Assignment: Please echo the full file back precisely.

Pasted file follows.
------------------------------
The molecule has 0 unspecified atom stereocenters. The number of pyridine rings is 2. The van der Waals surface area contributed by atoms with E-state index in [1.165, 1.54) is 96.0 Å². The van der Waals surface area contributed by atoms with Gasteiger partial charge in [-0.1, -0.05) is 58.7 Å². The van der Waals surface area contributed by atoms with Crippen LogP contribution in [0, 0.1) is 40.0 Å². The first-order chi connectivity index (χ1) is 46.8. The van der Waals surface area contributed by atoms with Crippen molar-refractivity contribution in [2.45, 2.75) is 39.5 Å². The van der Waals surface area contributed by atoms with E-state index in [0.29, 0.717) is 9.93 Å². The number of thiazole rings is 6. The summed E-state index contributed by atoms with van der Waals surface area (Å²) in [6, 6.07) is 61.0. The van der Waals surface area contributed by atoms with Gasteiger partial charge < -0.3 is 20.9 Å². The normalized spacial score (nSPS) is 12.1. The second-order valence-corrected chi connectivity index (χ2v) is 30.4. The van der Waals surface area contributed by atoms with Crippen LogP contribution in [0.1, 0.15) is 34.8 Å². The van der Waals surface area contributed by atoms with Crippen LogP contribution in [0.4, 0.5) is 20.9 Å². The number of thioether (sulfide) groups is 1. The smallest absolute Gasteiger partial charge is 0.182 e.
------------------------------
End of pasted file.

The molecule has 0 unspecified atom stereocenters. The number of pyridine rings is 2. The van der Waals surface area contributed by atoms with E-state index in [1.165, 1.54) is 96.0 Å². The van der Waals surface area contributed by atoms with Gasteiger partial charge in [-0.1, -0.05) is 58.7 Å². The van der Waals surface area contributed by atoms with Crippen LogP contribution in [0, 0.1) is 40.0 Å². The first-order chi connectivity index (χ1) is 46.8. The van der Waals surface area contributed by atoms with Crippen molar-refractivity contribution in [2.45, 2.75) is 39.5 Å². The van der Waals surface area contributed by atoms with E-state index in [0.29, 0.717) is 9.93 Å². The number of thiazole rings is 6. The summed E-state index contributed by atoms with van der Waals surface area (Å²) in [6, 6.07) is 61.0. The van der Waals surface area contributed by atoms with Gasteiger partial charge < -0.3 is 20.9 Å². The normalized spacial score (nSPS) is 12.1. The second-order valence-corrected chi connectivity index (χ2v) is 30.4. The van der Waals surface area contributed by atoms with Crippen LogP contribution in [0.1, 0.15) is 34.8 Å². The van der Waals surface area contributed by atoms with Crippen LogP contribution in [0.4, 0.5) is 20.9 Å². The number of thioether (sulfide) groups is 1. The smallest absolute Gasteiger partial charge is 0.182 e.